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Fire and drought decimated koalas can’t bear Shenhua’s coal mine

Lock the Gate Alliance is calling on NSW Planning Minister Rob Stokes to revoke mining giant Shenhua’s approval to clear koala habitat for its Watermark coal project, after fire and drought combined to ravage the iconic species' population.

The NSW Government is believed to be preparing to consider the company’s Watermark mine koala management plan, but the situation for the species has dramatically changed since the mine was approved five years ago, prompting the call to stop the project and save the much-loved marsupials.

Recent investigations estimated that koala numbers had fallen to 0.04 per hectare on the site, representing a decline of 87% since 2012-13.

Shenhua has until the end of June to submit environmental management plans and apply for its mining licence or a cancellation clause will be triggered that would effectively allow the state government to terminate the project.

LTGA NSW spokesperson Georgina Woods said the Watermark coal mine simply should not be allowed to destroy koala habitat, given the catastrophic impact the recent bushfires and drought had had on koalas in the state.

LTGA has written to Minister Stokes urging him to start negotiations with Shenhua to stop the project, even if it means paying compensation to the company. 

Quick facts:

  • 10,000 koalas in NSW may have died as a result of this summer’s bushfires and the drought.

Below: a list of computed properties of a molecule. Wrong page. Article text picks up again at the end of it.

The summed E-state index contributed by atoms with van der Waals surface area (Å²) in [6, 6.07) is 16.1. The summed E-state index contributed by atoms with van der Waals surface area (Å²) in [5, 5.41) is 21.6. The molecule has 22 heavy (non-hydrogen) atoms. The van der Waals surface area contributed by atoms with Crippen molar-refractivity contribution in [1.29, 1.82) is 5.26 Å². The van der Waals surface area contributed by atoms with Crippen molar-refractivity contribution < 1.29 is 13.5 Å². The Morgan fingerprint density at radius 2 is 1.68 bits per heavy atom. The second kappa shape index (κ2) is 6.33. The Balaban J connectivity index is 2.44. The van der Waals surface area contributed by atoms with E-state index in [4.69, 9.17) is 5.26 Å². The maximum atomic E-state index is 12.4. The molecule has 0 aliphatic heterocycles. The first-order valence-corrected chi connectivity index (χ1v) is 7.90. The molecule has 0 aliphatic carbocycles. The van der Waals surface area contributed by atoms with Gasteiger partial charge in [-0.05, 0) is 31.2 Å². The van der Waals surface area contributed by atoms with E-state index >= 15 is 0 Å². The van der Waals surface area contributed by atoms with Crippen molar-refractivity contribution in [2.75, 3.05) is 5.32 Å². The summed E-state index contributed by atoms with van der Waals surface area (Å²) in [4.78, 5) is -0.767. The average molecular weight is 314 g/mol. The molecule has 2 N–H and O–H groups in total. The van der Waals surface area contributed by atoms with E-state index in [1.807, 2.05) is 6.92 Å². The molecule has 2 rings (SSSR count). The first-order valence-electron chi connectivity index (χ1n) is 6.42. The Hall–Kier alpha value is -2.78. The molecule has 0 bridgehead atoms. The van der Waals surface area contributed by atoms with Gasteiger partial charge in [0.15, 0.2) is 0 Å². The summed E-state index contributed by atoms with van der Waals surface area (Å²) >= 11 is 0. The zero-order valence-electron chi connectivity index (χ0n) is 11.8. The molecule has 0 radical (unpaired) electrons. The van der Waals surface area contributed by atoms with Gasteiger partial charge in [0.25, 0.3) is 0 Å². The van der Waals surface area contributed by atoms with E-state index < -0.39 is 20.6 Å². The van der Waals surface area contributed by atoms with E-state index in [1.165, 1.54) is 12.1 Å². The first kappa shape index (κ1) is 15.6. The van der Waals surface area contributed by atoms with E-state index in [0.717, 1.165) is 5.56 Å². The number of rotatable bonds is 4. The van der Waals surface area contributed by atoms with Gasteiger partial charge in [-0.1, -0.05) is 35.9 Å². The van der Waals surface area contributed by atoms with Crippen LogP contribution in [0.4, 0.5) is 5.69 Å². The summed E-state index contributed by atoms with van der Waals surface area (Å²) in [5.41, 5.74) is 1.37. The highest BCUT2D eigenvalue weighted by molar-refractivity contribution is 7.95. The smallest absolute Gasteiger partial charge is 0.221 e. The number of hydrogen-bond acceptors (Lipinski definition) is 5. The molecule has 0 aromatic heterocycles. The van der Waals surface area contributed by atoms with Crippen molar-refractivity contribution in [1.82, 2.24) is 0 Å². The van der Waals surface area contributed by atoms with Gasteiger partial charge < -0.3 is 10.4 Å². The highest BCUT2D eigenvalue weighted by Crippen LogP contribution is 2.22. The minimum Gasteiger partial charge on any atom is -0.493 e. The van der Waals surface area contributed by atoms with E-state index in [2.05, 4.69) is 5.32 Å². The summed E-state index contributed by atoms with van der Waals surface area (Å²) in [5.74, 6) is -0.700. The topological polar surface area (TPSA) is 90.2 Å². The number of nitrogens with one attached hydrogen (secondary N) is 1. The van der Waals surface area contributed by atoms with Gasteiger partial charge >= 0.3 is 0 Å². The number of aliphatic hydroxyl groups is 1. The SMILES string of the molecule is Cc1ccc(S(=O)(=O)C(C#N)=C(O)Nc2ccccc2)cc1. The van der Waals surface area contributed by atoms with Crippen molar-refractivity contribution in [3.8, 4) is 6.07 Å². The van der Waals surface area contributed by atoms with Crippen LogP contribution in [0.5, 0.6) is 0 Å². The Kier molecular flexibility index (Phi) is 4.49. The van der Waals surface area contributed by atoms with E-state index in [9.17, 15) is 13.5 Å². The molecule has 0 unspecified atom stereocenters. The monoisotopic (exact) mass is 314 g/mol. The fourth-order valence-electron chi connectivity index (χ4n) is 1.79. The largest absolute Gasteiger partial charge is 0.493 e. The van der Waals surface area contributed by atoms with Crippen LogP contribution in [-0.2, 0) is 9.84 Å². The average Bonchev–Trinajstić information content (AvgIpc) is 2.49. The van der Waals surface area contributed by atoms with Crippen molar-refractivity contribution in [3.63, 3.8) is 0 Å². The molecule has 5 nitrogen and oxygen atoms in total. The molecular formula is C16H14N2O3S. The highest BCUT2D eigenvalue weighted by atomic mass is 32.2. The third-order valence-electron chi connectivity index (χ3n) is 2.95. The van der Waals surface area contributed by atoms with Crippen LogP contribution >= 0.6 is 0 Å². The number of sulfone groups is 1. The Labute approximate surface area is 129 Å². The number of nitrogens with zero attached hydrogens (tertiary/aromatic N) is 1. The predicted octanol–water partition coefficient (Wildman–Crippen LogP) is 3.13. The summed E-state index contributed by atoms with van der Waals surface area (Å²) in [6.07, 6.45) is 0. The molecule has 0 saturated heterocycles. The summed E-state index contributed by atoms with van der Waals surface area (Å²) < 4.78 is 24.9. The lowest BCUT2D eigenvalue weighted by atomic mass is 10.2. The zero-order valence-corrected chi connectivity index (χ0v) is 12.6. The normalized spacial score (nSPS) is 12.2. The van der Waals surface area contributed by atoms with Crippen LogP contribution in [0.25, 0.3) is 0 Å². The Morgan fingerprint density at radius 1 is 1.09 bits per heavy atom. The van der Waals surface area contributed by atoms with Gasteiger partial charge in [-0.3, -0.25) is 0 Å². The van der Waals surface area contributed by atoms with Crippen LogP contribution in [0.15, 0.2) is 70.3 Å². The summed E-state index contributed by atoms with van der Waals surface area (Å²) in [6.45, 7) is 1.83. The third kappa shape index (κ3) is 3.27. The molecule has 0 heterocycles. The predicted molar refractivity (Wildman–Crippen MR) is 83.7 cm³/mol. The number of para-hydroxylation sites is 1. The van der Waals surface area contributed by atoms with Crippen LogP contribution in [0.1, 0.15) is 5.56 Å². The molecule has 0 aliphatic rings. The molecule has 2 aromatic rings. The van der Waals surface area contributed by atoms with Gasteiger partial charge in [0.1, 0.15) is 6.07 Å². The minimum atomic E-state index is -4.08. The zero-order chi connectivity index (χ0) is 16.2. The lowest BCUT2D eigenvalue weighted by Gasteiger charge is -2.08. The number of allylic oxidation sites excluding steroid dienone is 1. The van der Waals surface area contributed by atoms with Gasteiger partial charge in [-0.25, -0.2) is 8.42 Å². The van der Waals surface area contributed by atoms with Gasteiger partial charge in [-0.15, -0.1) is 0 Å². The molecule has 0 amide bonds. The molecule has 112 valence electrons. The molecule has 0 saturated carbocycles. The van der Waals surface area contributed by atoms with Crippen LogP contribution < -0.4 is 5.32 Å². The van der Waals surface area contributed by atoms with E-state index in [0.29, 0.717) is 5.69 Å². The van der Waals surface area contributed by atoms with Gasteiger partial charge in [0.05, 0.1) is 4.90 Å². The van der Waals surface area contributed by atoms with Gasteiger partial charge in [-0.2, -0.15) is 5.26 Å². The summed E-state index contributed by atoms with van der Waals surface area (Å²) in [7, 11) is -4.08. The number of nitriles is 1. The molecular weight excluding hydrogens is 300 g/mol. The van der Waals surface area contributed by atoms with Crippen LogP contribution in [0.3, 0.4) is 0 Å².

• Shenhua’s Watermark coal mine on the Liverpool Plains was expected to displace more than 260 koalas when it was approved in 2015. 

  • 24 percent of all modelled habitat for the Koala in eastern NSW was lost in the fires.

  • Gunnedah, on the Liverpool Plains, is known as NSW’s “Koala Capital”, but numbers of the iconic species have fallen in recent years. Estimates suggest that up to 70 per cent of the Gunnedah Basin koalas may have perished due to drought, heat, illness, or road strike.

Ms Woods said Mr Stokes should revoke Shenhua’s permission to clear the koala habitat, whatever the cost.

“Given what has occurred across the rest of NSW, we believe every effort must be made to stop their localised extinction on the Liverpool Plains, beginning with revocation of the Watermark coal mine development consent," she said.

“Given the gravity of the situation facing koalas in New South Wales, money should be no obstacle to saving these beloved animals.” 

Cindy Pursehouse, who lives adjacent to the mine site on Breeza Station with her husband Andrew, said she had noticed a dramatic decrease in koala numbers over the years, so it was vital what remained was protected.

“I used to be able to go outside and find four or five every day, but the last I saw was on the 25th of November,” she said.

“I’m missing them.

“We need to do what we can to protect what’s left. The koala is an iconic Australian species, and it would be terrible if this mining company were to destroy more of its vital habitat.”

Upper Mooki Landcare Chair Nicola Chirlian said NSW authorities should re-evaluate the coal mine’s impact on koalas as a species, given the terrible losses that had occurred as a result of the bushfires. 

“Nearly one quarter of all koala habitat in eastern NSW was destroyed by the terrible fires,” she said.

“We cannot afford to drive the koala closer to extinction for the sake of a temporary thermal coal mine, especially now when the world is moving gradually away from coal and towards renewable energy.”

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